Trajectory of Unawareness of Memory Decline in Individuals With Autosomal Dominant Alzheimer Disease

Patrizia Vannini, Bernard J. Hanseeuw, Jennifer R. Gatchel, Sietske A. M. Sikkes, Diana Alzate, Yesica Zuluaga, Sonia Moreno, Luis Mendez, Ana Baena, Paula Ospina-Lopera, Victoria Tirado, Eliana Henao, Natalia Acosta-Baena, Margarita Giraldo, Francisco Lopera, Yakeel T. Quiroz

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Importance: Recent studies have suggested that unawareness, or anosognosia, of memory decline is present in predementia stages of Alzheimer disease (AD) and may serve as an early symptomatic indicator of AD. Objective: To investigate the evolution of anosognosia of memory decline in individuals who carry the PSEN1 E280A variant for autosomal dominant AD compared with family members who do not carry the variant. Design, Setting, and Participants: This cohort study investigated a total of 2379 members of a Colombian kindred with autosomal dominant AD who were part of the Alzheimer's Prevention Initiative Registry. Assessments were completed at the University of Antioquia, Colombia, with data collected between January 1, 2000, and July 31, 2019. Main Outcomes and Measures: Awareness of memory function was operationalized using the discrepancy between self-report and study partner report on a memory complaint scale. Linear mixed effects models were used to assess memory self-awareness over age separately in variant carriers and noncarriers. Results: This study included 396 variant carriers (mean [SD] age, 32.7 [11.9] years; 200 [50.5%] female), of whom 59 (14.9%) were cognitively impaired, and 1983 cognitively unimpaired noncarriers (mean [SD] age, 33.5 [12.5] years; 1129 [56.9%] female). The variant carriers demonstrated increased awareness until the mean (SD) age of 35.0 (2.0) years and had anosognosia at approximately 43 years of age, approximately 6 years before their estimated median age of dementia onset (49 years; 95% CI, 49-51 years). Cognitively unimpaired noncarriers reported more complaints than their study partners aged 20 and 60 years (10.1 points, P < .001). On the awareness index, a decrease with age (mean [SE] estimate, -0.04 [0.02] discrepant-points per years; t = -2.2; P = .03) in the noncarriers and in the variant carriers (mean [SE] estimate, -0.21 [0.04] discrepant-points per years; t = -5.1; P < .001) was observed. Conclusions and Relevance: In this cohort study, increased participant complaints were observed in both groups, suggesting that increased awareness of memory function was common and nonspecific to AD in this cohort. In variant carriers, awareness of memory function decreased in the predementia stages, reaching anosognosia close to the age of mild cognitive impairment onset, providing support for the usefulness of awareness of memory decline.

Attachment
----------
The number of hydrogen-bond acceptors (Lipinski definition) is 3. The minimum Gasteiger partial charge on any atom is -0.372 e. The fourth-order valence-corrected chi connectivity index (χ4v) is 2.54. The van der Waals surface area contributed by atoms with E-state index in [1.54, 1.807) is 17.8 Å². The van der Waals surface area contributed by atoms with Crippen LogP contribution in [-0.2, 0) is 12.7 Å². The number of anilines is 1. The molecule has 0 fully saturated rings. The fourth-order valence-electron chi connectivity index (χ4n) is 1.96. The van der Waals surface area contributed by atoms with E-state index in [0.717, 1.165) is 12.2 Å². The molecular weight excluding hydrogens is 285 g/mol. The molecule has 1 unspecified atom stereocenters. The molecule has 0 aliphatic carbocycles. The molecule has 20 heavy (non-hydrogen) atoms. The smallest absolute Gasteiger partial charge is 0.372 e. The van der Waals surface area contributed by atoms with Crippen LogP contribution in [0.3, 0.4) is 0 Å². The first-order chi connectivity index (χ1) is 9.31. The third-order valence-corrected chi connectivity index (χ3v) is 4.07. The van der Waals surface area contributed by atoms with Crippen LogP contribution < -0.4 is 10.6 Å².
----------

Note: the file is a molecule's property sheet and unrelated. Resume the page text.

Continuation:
Original languageEnglish
Pages (from-to)e2027472
JournalJAMA Network Open
Issue number12
Publication statusPublished - 1 Dec 2020

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